angerme and my student are looking for good sites. he has a anger issue and we have things like wait he should do to calm down. like pet your pet or take a nice walk. So we are looking for sites...

anger

me and my student are looking for good sites.

he has a anger issue and we have things like wait he should do to calm down.

like pet your pet or take a nice walk.

So we are looking for sites what help has of studies and why they work.

thanks for the help =)

 

Asked on by mr-i-answer

8 Answers | Add Yours

litteacher8's profile pic

litteacher8 | High School Teacher | (Level 3) Distinguished Educator

Posted on

There are good resources out there, but you need to refer the student for actual counseling. Anger issues cannot be addressed by reading books. You have to identify and treat the source of the problem. A lot of the solutions will also depend on the student. Some students learn how to cope with life by playing sports, and others through art or music.
besure77's profile pic

besure77 | Middle School Teacher | (Level 1) Senior Educator

Posted on

I work with some students who have these types of issues. I find that the best thing to do is let them calm down before doing anything. It is also best to let them talk about it when they are ready. Rushing them and putting pressure on them only makes things worse and they end up shutting down.

drmonica's profile pic

drmonica | (Level 2) Associate Educator

Posted on

Exercise is an excellent way to dissipate anger and calm down. Some sites you might want to look at include:

Get Your Angries Out! (http://www.angriesout.com/)

http://www.buzzle.com/articles/anger-management-techniques-for-kids-and-teens.html

Good luck with your student! I went through this for years with my own son, who is now a junior in college and has learned several strategies to keep his anger under control.

lynn30k's profile pic

lynn30k | High School Teacher | (Level 1) Educator

Posted on

Anger is a result of something else going on with this person; it doesn't just exist in a vacuum. Either there is some underlying biochemical cause, or there is some environmental cause. Just treating the anger is only treating one aspect, unless you know why the anger exists. I know what you are saying, though--no matter what the cause, the person needs to find socially acceptable ways to express it. But there are some very good reasons for anger in this world, and you do need to help this person find out why his anger responses are extreme; he may not know that is the case.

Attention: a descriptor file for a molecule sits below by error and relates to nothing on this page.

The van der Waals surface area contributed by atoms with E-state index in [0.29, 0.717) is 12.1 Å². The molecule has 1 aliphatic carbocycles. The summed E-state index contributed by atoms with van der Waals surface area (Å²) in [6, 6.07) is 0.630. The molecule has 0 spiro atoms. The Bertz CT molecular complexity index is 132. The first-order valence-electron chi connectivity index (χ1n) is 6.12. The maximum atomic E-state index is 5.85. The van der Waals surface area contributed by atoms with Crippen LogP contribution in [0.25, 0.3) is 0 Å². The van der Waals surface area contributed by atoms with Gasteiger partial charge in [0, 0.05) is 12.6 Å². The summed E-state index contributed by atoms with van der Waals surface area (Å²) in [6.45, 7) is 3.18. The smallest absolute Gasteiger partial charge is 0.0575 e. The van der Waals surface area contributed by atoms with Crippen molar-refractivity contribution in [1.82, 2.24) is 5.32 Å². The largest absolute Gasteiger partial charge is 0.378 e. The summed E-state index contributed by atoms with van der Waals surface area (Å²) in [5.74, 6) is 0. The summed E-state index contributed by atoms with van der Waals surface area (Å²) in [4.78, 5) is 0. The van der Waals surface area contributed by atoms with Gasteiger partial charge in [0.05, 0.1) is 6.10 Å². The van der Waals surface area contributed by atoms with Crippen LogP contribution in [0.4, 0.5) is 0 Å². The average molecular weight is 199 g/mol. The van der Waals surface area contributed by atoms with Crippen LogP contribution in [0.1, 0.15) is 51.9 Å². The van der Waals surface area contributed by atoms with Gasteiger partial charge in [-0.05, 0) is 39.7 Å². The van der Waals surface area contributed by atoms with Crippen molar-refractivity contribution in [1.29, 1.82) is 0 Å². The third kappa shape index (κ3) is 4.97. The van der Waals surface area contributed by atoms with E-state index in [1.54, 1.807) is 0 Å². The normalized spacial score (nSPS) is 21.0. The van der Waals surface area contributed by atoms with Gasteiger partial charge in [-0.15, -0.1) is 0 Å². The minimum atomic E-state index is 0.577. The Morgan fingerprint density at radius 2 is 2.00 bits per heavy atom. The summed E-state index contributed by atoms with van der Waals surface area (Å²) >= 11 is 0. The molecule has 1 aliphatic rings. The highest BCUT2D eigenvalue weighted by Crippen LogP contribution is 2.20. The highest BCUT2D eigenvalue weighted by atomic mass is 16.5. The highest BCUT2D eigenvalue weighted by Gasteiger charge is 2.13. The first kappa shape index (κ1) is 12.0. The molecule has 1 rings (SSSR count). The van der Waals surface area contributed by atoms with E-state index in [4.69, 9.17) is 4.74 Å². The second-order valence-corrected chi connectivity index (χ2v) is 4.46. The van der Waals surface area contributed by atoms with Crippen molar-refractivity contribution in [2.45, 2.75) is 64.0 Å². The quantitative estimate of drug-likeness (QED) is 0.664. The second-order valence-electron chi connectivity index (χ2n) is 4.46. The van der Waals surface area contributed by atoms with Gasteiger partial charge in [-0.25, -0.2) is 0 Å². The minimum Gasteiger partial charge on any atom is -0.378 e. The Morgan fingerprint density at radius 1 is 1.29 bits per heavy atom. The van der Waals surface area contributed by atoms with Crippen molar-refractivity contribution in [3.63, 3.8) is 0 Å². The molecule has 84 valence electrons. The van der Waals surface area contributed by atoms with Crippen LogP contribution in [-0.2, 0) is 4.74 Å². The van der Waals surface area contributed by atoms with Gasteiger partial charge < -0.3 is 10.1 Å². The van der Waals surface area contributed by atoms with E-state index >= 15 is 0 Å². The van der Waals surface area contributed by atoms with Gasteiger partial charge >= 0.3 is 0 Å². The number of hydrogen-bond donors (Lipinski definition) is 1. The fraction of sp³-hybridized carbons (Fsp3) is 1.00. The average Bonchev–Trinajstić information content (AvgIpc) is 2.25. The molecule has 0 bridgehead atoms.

booksnmore's profile pic

booksnmore | College Teacher | (Level 3) Adjunct Educator

Posted on

Can someone (perhaps a counselor) help the student to figure out the root cause behind the anger? If it's a chemical imbalance, for example, the solution might be different than if he is having family problems.

I can tell you a couple things I learned from a child psychologist. Joint compression can help to produce seratonin or "happy hormone." The student could jump up and down or push hard against the wall to stimulate joint compression. The student could also do a technique called "steel and spaghetti." He needs to tense every bit of his body up as tight as he can (steel) for several seconds and then completely relax every part of his body, bending forward so that his fingers are dropping toward the ground (spaghetti.)

lrwilliams's profile pic

lrwilliams | College Teacher | (Level 1) Educator

Posted on

There are many things to consider with this question. Are you a counselor? If not, then discussing the student's anger issues with a school counselor would probably be the first place to start. S/he is trained to deal with such issues. Many teachers take too much on themselves in an effort to fix situations that are not fixable in the normal classroom setting.

The two big things that you can do is 1)Make sure your standards and expectations are clearly understood by all students. 2)Recognize those things that you can change in yourself to make the situations more stable and consistent for the student.

ask996's profile pic

ask996 | High School Teacher | (Level 1) Senior Educator

Posted on

Father Flanagan’s Boystown has some wonderful resources that can help students and teachers alike. Some of those resources should have information with some of the behavior modification strategies they use. They have step by step instructions for such things as accepting no, following instructions, and etc.

epollock's profile pic

epollock | (Level 3) Valedictorian

Posted on

I would look at sites like http://www.apa.org/topics/anger/control.aspx, it is from the American Psychological Association and the site offers many other useful tips and has numbers and addresses of organizations to go for help.

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